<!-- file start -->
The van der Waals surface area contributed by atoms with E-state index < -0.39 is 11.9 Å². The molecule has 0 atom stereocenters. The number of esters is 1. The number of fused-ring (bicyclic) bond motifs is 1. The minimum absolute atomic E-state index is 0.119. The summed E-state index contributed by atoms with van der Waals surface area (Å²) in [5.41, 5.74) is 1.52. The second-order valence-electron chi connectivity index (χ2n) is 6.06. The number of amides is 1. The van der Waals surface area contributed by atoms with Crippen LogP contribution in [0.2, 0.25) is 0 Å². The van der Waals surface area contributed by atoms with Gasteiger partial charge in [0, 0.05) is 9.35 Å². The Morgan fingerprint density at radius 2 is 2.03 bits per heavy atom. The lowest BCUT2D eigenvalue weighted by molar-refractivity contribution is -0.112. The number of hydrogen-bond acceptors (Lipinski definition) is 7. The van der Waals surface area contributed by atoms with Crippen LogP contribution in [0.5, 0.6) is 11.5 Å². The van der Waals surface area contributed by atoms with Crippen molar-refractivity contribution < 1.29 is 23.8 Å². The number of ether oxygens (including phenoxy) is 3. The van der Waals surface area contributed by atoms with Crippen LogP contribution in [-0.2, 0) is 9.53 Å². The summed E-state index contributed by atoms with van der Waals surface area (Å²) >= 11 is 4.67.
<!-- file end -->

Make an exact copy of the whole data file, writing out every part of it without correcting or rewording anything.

The van der Waals surface area contributed by atoms with E-state index < -0.39 is 11.9 Å². The molecule has 0 atom stereocenters. The number of esters is 1. The number of fused-ring (bicyclic) bond motifs is 1. The minimum absolute atomic E-state index is 0.119. The summed E-state index contributed by atoms with van der Waals surface area (Å²) in [5.41, 5.74) is 1.52. The second-order valence-electron chi connectivity index (χ2n) is 6.06. The number of amides is 1. The van der Waals surface area contributed by atoms with Crippen LogP contribution in [0.2, 0.25) is 0 Å². The van der Waals surface area contributed by atoms with Gasteiger partial charge in [0, 0.05) is 9.35 Å². The Morgan fingerprint density at radius 2 is 2.03 bits per heavy atom. The lowest BCUT2D eigenvalue weighted by molar-refractivity contribution is -0.112. The number of hydrogen-bond acceptors (Lipinski definition) is 7. The van der Waals surface area contributed by atoms with Crippen LogP contribution in [0.5, 0.6) is 11.5 Å². The van der Waals surface area contributed by atoms with Crippen molar-refractivity contribution < 1.29 is 23.8 Å². The number of ether oxygens (including phenoxy) is 3. The van der Waals surface area contributed by atoms with Crippen LogP contribution in [-0.2, 0) is 9.53 Å². The summed E-state index contributed by atoms with van der Waals surface area (Å²) >= 11 is 4.67.